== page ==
South Africa Considers Easing Visa Restrictions For Indians

If you want to experience South Africa's charms, here's great news. South Africa's Tourism Minister, Patricia De Lilli, is lobbying for visa regulations to be changed or waived for Indian citizens
Table Mountain, South Africa
Table Mountain, South AfricaSouth African Tourism/Flickr Commons

South Africa is a place with a diverse range of experiences for all types of visitors. Whether you enjoy safaris, wine tours, adventure sports, heritage trails, or gourmet dining experiences, the country has something for you. Explore Cape Town's renowned Table Mountain and the huge savannahs of Kruger National Park. Drive the famed Garden Route, a 300-kilometer-long ocean-hugging highway. Enjoy an atmospheric stay in Nelson Mandela's former residence. There is so much to explore here, and the country has been a favoured destination for Indians for many years.

Garden Route in South Africa
Garden Route in South

Here's some excellent news for people who desire to enjoy the charms of South Africa. South Africa's Tourism Minister, Patricia De Lilli, is advocating for the modification or the removal of visa rules for Indian citizens.

The goal is to ease regulations and requirements, and facilitate tour operator licence rules, and enhance air access by drawing additional flights to South Africa.

As per reports, the tourism department of South Africa is aiming for 15 million visitors by 2030. And they are investigating whether visas for Chinese and Indian visitors for short-term stays can be waived, a concession already provided to travellers from Brazil, Russia, the United States, and the United Kingdom.

The administration has stated that tourism growth is important to reducing the country's unemployment rate. While some qualification requirements, such as uploading bank statements, have been removed, security screening continues to cause delays.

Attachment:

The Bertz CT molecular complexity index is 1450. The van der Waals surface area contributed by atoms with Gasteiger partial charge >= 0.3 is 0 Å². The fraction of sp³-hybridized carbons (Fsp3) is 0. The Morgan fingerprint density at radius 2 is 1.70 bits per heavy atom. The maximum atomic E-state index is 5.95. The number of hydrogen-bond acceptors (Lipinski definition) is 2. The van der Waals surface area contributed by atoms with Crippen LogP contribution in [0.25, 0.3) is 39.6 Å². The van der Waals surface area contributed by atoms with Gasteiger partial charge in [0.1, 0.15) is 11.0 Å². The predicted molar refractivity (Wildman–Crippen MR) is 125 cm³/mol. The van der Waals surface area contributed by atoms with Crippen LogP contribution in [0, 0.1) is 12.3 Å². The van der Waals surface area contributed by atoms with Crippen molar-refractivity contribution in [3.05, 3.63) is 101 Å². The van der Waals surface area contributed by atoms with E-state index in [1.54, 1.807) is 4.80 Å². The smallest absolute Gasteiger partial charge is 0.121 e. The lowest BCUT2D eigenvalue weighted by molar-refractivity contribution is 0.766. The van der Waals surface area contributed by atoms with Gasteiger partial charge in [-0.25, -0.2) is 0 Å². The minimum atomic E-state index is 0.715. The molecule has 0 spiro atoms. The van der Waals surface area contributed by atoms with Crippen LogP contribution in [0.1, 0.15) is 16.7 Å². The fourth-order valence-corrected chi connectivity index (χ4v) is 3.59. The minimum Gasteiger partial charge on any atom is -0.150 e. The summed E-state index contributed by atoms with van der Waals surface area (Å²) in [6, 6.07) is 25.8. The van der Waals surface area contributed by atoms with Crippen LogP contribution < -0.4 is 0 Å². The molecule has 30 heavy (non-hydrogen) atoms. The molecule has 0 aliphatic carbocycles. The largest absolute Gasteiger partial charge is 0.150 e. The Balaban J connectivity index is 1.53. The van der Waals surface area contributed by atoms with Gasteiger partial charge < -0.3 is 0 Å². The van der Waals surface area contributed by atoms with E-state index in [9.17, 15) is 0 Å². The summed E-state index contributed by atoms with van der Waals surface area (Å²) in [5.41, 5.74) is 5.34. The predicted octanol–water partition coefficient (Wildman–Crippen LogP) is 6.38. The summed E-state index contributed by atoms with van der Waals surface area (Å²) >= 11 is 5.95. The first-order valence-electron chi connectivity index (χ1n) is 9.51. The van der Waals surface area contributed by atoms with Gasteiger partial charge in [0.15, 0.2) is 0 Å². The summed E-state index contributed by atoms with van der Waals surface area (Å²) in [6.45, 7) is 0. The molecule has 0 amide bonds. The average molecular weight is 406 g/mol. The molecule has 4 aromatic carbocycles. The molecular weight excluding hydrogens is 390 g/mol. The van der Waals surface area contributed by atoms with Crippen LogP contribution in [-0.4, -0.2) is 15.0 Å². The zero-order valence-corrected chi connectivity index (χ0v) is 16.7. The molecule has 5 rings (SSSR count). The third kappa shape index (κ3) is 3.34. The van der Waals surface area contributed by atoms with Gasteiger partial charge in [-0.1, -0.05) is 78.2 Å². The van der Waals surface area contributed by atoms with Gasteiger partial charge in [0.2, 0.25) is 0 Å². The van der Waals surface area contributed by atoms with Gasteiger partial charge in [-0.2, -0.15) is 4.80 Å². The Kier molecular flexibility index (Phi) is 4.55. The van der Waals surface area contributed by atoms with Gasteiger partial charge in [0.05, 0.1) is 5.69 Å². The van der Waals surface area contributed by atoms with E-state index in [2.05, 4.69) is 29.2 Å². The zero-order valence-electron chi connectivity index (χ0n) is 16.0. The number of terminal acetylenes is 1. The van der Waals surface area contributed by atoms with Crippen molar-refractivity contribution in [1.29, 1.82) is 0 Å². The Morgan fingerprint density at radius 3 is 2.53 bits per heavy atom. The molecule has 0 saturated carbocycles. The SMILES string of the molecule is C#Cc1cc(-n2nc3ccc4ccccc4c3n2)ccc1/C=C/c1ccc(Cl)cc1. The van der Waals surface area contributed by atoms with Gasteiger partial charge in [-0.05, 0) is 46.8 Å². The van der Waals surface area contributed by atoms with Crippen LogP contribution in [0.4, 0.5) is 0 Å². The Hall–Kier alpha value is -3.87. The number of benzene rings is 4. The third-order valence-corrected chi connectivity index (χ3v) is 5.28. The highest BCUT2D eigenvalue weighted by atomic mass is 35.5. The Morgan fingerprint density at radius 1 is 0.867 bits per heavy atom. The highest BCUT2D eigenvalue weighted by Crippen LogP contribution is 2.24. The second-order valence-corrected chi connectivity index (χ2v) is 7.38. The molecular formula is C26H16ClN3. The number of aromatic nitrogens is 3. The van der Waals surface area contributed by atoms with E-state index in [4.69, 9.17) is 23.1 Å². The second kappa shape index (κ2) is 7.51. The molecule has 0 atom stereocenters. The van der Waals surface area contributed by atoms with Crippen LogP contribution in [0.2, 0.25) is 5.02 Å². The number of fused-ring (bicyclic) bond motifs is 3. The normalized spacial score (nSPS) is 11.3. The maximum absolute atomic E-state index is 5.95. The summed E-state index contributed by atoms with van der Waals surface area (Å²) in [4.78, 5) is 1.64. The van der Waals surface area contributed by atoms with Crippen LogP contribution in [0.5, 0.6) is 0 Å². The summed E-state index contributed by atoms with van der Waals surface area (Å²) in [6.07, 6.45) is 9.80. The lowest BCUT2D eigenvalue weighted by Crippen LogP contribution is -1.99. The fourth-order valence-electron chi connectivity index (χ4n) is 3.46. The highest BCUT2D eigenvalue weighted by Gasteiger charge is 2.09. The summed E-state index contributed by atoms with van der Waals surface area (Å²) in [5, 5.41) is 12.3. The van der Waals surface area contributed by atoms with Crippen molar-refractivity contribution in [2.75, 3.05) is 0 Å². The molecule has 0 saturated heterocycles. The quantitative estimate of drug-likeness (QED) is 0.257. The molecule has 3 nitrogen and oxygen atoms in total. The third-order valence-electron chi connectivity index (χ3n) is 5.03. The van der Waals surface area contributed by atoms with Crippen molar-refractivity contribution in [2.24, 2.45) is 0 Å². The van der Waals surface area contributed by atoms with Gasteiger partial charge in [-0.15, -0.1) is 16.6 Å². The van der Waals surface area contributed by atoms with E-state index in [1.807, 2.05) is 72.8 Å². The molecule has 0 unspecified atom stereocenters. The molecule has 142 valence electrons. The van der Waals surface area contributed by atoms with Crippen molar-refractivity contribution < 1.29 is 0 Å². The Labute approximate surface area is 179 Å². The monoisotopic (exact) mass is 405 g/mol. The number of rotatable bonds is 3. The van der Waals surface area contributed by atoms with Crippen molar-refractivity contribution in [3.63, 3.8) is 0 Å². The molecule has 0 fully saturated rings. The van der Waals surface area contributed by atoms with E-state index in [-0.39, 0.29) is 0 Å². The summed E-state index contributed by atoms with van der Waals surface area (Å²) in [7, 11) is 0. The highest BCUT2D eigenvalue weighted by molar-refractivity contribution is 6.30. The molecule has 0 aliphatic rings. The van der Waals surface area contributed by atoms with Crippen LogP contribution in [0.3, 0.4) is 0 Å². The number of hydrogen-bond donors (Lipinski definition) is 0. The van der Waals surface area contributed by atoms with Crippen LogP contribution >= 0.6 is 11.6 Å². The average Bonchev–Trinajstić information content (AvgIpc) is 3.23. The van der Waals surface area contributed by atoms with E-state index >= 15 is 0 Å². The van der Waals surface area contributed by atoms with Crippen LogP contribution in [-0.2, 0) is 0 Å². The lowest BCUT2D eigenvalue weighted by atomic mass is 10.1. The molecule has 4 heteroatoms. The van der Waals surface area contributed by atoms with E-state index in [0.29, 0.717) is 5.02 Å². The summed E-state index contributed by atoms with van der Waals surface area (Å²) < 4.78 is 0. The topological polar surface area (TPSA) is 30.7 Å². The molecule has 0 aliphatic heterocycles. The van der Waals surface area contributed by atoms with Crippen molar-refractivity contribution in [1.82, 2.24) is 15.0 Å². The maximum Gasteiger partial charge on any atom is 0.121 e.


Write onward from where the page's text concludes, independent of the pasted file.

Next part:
Safety Measures

There have been several recent incidents related to safety in South Africa. As per reports, the tourism authorities are trying to guarantee that visitors to South Africa remain safe by implementing various measures. For instance, setting aside R174 million to train a batch of safety monitors, who will be deployed, beginning December, to assist with the security of 59 strategic areas, including national parks and airports.

Meanwhile, the tourism industry has invested in a mobile phone application that will allow visitors to seek assistance from private security agencies and police at the touch of a button if they are attacked.

The visa measure will build upon a longstanding alliance between India and South Africa. In February this year, South African Tourism organised a gala celebrating 30 years of the bilateral relationship between India and the Rainbow Nation. The event promised to "bring the soul of South Africa to New Delhi through an immersive experience of delighting senses with authentic South African cuisine and culture."

Outlook Traveller